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6 Ways Community Currencies Could Learn From Bitcoin

photo of Kevin Flanagan

Kevin Flanagan
6th December 2013



6 Ways Community Currencies Could Learn From Bitcoin by Joel Dietz

Alternative currency evangelists have long had a tough, uphill battle to fight. Despite some notable current examples, including Berkshares, Chiemgauer, and Brixton Pound, many community currencies have a hard time getting started, and gradually fizzle out after time due to lack of enthusiasm. Bitcoin, on the other hand, hasn’t stopped growing. Why is this? What can we learn?

Some people would say that “Bitcoin” is based on greed and we shouldn’t even consider it. If that’s you, stop here. But for most of us, there are things we can learn from the success of Bitcoin, the technology which has captured the spotlight of the mainstream media and catapulted digital currency onto the world stage.

If you are still listening, here are some things that community currencies could learn from the tremendous success of Bitcoin:

An open ecosystem. As I note in this old piece on open source software ecosystems (http://www.shareable.net/blog/how-to-build-a-vibrant-open-source-community), building an ecosystem means facilitating revenue stream for people engaged in that ecosystem. There’s a general principle here of “the more you put in, the more you take out.” An open and flexible system with revenue streams incentivizes people to put in a lot of time upfront, with the knowledge that this could be worth something more later. If you want to involve a lot of talented and motivated people, you need to offer them that upside.

Deep technological innovation. There are a lot of inefficiencies everywhere, and progress is made by building infrastructure that improves the experience of people, by making their everyday lives better. This offers obvious improvement. It’s also exciting. This encompasses usability, fees, infrastructural costs, and durabilty. Don’t just offer them something different. Offer them something that is better.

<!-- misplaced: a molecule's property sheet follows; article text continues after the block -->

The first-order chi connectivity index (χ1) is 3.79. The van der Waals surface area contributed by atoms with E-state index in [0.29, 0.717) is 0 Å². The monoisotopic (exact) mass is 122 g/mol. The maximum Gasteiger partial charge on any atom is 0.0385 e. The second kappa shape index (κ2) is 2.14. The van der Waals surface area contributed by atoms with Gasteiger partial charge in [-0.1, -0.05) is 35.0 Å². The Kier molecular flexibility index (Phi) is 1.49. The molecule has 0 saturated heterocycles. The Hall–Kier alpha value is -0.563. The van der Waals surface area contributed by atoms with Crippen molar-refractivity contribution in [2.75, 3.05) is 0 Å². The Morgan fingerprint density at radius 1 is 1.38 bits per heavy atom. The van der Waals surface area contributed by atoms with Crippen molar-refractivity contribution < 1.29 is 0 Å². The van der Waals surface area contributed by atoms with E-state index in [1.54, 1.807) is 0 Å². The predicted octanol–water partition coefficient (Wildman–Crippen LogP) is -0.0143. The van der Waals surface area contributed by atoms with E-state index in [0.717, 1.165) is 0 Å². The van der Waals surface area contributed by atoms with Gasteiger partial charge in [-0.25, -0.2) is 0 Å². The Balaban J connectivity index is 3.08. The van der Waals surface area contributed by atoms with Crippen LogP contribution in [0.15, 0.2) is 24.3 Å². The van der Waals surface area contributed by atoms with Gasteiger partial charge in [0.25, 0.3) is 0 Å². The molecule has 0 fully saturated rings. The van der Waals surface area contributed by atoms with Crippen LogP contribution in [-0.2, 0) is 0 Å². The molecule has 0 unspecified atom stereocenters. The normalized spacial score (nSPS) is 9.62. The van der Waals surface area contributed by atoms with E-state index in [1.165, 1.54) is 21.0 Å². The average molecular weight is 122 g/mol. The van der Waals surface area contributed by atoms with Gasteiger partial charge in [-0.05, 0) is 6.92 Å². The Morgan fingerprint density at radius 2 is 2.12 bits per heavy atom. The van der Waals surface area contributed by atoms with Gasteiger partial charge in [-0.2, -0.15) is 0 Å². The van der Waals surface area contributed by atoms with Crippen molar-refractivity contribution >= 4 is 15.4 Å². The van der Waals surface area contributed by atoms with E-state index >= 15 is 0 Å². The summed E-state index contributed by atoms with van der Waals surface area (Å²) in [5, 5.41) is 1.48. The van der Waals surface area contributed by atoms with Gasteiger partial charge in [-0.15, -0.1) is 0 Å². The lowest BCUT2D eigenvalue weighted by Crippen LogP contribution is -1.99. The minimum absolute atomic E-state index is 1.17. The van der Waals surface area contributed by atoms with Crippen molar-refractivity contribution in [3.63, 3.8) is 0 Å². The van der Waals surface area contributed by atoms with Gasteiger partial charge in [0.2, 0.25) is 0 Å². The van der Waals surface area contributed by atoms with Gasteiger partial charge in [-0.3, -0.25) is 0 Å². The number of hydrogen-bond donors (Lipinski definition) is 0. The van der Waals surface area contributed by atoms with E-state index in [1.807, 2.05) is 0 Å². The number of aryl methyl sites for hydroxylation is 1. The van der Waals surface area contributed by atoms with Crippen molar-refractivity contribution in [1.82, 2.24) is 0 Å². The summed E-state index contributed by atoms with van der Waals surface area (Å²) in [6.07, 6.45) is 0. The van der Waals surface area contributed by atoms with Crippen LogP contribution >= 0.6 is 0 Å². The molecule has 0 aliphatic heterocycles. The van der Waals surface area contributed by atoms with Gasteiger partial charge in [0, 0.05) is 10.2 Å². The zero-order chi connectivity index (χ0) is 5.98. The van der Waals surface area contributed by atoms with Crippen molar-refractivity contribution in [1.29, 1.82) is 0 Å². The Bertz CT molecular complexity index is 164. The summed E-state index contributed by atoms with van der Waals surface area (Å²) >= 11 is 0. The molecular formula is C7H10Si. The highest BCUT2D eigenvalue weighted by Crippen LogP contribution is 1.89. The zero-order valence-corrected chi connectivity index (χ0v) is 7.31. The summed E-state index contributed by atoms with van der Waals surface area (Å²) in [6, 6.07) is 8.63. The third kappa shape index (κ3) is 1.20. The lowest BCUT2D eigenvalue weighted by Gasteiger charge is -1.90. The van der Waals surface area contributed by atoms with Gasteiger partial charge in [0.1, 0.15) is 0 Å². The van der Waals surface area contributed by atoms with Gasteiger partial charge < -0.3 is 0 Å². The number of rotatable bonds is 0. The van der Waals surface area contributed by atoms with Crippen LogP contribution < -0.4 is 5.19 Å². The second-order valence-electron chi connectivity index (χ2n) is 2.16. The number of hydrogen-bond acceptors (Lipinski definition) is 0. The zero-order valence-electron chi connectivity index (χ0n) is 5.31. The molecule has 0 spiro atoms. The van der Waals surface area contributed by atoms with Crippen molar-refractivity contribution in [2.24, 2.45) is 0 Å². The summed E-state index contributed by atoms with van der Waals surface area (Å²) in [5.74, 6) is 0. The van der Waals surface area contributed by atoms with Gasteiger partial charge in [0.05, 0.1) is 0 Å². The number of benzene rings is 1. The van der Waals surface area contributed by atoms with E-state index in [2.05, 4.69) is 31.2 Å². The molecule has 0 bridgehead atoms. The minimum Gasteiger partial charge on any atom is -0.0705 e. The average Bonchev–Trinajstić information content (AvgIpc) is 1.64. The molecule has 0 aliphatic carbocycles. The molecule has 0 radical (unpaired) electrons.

Focus on progress, not protest. There’s a fundamental difference between opting-out of a system with various deficiencies and building a new reality that improves upon the old system and eliminates some of the deficiencies. Most people want this latter category. It grows faster and meets a wider audience.

You need money to go against money. Sometimes there’s an unspoken assumption in the community currency world that capital accumulation is bad. However, as anyone involved in lobbying, patent law, or any other contested area knows, lots of hurdles have high capital costs to overcome. Allowing people to accumulate capital from these dynamics (like Rick Falwinge, founder of the Pirate party), puts people with a greater possibility of real influence in these contested areas.

Dangle that carrot. Whatever you may think about greed in the abstract, it’s a fact that humans move faster when there is a clear personal upside for them. Like a stockmarket or private investment, Bitcoin offers early adopters the benefit of sharing in the upside of the growth of the Bitcoin. That gets people to move when otherwise they would drag their feet. This dynamic can have a lot of bad aspects, but at it’s best it shares in the same sportsman spirit that was once celebrated at the birth of the olympic games.

Engage with global enthusiasts. Anything that wants to have a global reach needs to start small and grow fast. Bitcoin achieves this by engaging closely with the type of people who think that governments can’t always be trusted to monitor the amount of currency in circulation. As it turns out, this is an enthusiastic group of people, ranging from diehard anarchists to old school goldbugs. That’s a good recipe for seeding a project and a good way to grow further.

Bringing the local-global continuum is a recipe for global success. Attaching real revenue streams takes it from a volunteer enthusiast audience to the possibility of a globally influential ecosystem that can even set policy agendas, instead of leaving them to inertia, or, worse, “too big to fail” banks.

Leaving things open allows people to make their own reality, rather than forcing them to fit into some predefined system. New businesses can spring up, and everyone can benefit. It’s a recipe for empowering democracy at the global level.

It worked for the global yoga movement, and it can work for community currencies. If anything, Bitcoin teaches us that the time is now.

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